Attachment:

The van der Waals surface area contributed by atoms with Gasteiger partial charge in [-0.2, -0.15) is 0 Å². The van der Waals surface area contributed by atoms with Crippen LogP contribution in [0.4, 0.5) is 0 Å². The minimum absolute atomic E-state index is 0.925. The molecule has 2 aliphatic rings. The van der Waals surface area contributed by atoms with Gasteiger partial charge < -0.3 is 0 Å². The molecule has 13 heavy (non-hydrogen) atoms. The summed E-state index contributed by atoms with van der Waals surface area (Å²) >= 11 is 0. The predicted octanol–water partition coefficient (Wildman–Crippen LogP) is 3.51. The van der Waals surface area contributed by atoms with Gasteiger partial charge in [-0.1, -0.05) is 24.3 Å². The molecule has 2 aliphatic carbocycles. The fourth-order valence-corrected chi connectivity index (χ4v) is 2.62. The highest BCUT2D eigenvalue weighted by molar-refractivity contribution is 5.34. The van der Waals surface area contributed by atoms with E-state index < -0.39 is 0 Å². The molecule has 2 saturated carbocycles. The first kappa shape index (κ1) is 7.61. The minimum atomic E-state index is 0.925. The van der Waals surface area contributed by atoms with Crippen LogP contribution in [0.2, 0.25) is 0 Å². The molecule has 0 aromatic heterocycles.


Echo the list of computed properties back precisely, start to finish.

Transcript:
The van der Waals surface area contributed by atoms with Gasteiger partial charge in [-0.2, -0.15) is 0 Å². The van der Waals surface area contributed by atoms with Crippen LogP contribution in [0.4, 0.5) is 0 Å². The minimum absolute atomic E-state index is 0.925. The molecule has 2 aliphatic rings. The van der Waals surface area contributed by atoms with Gasteiger partial charge < -0.3 is 0 Å². The molecule has 13 heavy (non-hydrogen) atoms. The summed E-state index contributed by atoms with van der Waals surface area (Å²) >= 11 is 0. The predicted octanol–water partition coefficient (Wildman–Crippen LogP) is 3.51. The van der Waals surface area contributed by atoms with Gasteiger partial charge in [-0.1, -0.05) is 24.3 Å². The molecule has 2 aliphatic carbocycles. The fourth-order valence-corrected chi connectivity index (χ4v) is 2.62. The highest BCUT2D eigenvalue weighted by molar-refractivity contribution is 5.34. The van der Waals surface area contributed by atoms with E-state index < -0.39 is 0 Å². The molecule has 2 saturated carbocycles. The first kappa shape index (κ1) is 7.61. The minimum atomic E-state index is 0.925. The van der Waals surface area contributed by atoms with Crippen LogP contribution in [0.2, 0.25) is 0 Å². The molecule has 0 aromatic heterocycles.